« A Further note On the Trigger Warnings Controversy | Main | On Meaning More Than Is Intended (on Plantinga, Hazony, and Prophecy) »



Feed You can follow this conversation by subscribing to the comment feed for this post.

Yoram Hazony

Thank you for taking the time to think and respond to my essay Eric. I'm very pleased that you are supportive of my continuity thesis on the Bible being a forerunner and a family relation of later philosophy and science! A couple of quick responses:

First, on the substantive point you raise: I don't see any reason to think that Bilam has to be regarded as a false prophet. As I wrote in a footnote, the Bible and Jewish tradition accept that there can be non-Jewish prophets. Bilam does not always act as a friend to Israel. But he is unwilling to speak other than what he truly sees, and so far as we know, he does indeed see truly in the famous passages reported in Scripture (Numbers 24.4f). If this is so, then he is a true prophet.

Second, I have to dissent from the headline suggesting that the philosophical position that I am challenging is properly labeled "analytic theology." Michael Rea and others who are at the forefront of the analytic theology movement have also been very active in promoting my work on the philosophy of the Hebrew Bible. In fact, the essay to which you are responding is excerpted from a long essay of mine that appeared in the Journal of Analytic Theology. It is a response to four extremely respectful and also overall quite favorable essays about my work that this journal had already published. My impression is that analytic theology does not see itself as being limited to traditional Greek and Christian modes of doing theology, and that on the whole they want to see Jewish and biblical philosophical theology contributing to their movement. In other words, if there's a clash it doesn't seem to be with "analytic theology" in general, but with specific prominent positions within analytic theology.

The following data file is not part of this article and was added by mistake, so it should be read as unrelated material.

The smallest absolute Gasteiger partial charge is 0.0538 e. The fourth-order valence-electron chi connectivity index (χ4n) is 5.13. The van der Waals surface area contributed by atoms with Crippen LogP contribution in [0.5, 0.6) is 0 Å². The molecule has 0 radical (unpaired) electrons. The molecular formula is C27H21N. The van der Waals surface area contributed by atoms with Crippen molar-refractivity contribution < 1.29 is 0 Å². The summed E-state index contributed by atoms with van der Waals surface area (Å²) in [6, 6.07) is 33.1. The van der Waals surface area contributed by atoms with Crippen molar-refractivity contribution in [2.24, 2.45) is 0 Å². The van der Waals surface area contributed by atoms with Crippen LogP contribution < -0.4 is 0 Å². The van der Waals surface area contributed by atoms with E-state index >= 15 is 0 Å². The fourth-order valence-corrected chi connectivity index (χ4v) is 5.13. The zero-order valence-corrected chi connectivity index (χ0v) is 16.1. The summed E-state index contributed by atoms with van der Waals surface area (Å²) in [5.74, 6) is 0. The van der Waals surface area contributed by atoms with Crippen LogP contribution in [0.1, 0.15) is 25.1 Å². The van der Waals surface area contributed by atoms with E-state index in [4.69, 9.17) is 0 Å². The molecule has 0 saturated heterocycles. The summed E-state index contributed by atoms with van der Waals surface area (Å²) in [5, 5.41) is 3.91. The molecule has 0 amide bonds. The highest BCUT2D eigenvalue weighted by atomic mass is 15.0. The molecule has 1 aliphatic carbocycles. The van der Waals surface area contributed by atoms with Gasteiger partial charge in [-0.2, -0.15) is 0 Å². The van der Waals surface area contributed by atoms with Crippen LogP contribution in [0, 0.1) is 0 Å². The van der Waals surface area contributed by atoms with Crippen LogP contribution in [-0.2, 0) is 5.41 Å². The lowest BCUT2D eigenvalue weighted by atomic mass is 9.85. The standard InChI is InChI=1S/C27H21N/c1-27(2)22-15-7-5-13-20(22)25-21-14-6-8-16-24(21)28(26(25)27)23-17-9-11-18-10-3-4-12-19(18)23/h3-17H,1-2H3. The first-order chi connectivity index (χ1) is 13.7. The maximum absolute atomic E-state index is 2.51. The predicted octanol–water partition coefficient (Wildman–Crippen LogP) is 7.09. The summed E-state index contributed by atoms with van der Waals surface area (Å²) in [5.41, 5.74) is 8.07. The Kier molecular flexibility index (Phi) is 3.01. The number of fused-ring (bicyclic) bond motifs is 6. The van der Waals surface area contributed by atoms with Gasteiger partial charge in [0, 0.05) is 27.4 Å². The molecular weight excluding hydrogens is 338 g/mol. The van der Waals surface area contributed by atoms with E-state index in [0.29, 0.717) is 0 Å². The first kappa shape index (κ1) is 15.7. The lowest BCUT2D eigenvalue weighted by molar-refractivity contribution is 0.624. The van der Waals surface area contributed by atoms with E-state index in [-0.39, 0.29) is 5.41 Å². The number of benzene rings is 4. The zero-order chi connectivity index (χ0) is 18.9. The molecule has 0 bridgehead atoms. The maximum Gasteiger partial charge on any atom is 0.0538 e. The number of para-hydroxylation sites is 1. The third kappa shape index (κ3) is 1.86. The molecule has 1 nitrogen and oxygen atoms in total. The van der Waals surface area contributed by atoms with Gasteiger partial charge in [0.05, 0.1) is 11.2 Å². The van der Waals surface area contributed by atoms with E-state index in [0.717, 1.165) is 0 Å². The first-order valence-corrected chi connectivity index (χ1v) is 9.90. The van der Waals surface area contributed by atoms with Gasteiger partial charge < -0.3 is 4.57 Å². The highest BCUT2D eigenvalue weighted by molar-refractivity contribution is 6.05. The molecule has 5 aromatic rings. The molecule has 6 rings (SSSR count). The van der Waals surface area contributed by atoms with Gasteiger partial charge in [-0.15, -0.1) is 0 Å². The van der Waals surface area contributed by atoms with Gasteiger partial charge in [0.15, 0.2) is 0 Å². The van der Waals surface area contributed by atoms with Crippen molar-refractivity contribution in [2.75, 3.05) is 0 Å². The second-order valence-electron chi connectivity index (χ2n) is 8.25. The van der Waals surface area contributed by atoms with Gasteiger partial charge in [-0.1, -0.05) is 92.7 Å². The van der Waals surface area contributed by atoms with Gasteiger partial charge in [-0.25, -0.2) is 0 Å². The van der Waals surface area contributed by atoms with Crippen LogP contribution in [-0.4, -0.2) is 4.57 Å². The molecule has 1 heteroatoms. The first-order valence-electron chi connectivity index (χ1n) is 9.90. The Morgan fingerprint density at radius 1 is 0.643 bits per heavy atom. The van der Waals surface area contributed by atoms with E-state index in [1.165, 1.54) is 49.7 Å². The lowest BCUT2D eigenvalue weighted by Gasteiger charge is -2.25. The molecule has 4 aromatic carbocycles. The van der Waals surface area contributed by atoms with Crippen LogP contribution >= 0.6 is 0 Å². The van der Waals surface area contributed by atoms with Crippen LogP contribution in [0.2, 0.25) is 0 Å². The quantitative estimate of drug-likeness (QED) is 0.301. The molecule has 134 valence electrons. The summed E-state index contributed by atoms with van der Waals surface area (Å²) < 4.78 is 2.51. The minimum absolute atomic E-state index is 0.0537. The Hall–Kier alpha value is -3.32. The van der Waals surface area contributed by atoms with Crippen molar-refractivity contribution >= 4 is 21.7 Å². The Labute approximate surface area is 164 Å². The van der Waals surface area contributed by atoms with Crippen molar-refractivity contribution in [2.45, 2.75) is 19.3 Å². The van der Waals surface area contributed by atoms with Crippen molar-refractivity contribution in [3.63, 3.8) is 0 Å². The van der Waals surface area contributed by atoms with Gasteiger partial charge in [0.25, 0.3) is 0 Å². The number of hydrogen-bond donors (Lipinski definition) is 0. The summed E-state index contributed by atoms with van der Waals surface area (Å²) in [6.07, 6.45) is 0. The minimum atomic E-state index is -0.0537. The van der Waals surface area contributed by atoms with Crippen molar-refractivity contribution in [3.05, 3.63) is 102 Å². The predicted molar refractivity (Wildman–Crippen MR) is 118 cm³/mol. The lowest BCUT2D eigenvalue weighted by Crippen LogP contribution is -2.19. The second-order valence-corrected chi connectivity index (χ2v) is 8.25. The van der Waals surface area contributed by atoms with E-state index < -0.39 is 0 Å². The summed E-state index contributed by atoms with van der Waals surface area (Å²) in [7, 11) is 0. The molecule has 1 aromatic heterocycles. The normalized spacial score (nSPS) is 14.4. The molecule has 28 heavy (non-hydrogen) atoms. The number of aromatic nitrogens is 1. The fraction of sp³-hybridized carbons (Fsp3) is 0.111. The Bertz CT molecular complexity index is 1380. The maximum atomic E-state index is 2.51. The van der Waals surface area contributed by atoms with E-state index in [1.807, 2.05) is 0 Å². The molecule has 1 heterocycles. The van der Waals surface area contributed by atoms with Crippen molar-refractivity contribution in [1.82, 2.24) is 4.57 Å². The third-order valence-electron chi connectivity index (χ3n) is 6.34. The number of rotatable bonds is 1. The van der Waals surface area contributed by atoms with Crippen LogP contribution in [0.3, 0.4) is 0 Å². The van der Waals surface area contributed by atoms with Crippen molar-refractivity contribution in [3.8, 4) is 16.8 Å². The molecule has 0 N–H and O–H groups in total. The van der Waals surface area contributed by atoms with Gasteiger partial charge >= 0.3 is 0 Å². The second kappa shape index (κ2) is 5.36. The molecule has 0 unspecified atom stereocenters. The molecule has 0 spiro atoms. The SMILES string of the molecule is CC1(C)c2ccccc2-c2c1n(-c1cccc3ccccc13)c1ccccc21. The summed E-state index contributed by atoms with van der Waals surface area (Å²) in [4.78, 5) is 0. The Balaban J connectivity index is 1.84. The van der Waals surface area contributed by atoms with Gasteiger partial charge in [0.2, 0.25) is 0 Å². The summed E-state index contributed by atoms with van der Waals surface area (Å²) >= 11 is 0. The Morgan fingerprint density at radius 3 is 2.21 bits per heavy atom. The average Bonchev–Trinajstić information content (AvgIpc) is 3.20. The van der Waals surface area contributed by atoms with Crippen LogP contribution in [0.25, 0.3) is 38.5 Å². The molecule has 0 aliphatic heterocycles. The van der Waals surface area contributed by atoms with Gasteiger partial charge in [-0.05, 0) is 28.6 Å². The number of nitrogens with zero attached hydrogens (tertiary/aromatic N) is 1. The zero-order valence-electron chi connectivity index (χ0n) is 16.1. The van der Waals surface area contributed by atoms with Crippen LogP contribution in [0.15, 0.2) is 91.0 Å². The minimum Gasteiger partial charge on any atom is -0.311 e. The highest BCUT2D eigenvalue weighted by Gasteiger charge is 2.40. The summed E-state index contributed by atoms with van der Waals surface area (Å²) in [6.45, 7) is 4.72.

Eric Schliesser

I am not objecting to the idea that there could be true prophets who are non-Jewish, Yoram. Rather, I am objecting to the idea that accurate prediction is sufficient for true prophecy. For, the Hebrew Bible also insists on a content restriction in one's evaluation of a prophet/prophecy. I suggested that the content restriction is sensible because (a) it accords with the Biblical text and (b) without it, it turns even immoral scientists into true prophets. The problem, as I see it, is that the content description may seem to have its source in a suspect (from Hazony's perspective) epistemic source (e.g., faith or tradition, etc.)

I did not offer a full endorsement of Hazony's continuity thesis. I have to reflect more fully on it; I am inclined to agree on the continuity between the Hebrew Bible and philosophy (in lots of dimensions), but less so between the Hebrew Bible and science. (The previous sentence is, itself, a contextually sensitive claim consequent the split(s) between philosophy and science.)

On Balaam, I think he is presented more ambiguously than you allow, but about that some other time, perhaps.

Verify your Comment

Previewing your Comment

This is only a preview. Your comment has not yet been posted.

Your comment could not be posted. Error type:
Your comment has been saved. Comments are moderated and will not appear until approved by the author. Post another comment

The letters and numbers you entered did not match the image. Please try again.

As a final step before posting your comment, enter the letters and numbers you see in the image below. This prevents automated programs from posting comments.

Having trouble reading this image? View an alternate.


Post a comment

Comments are moderated, and will not appear until the author has approved them.

Your Information

(Name and email address are required. Email address will not be displayed with the comment.)

Here's a link to my past blogging (and discussions involving me) at: New APPS.


Blog powered by Typepad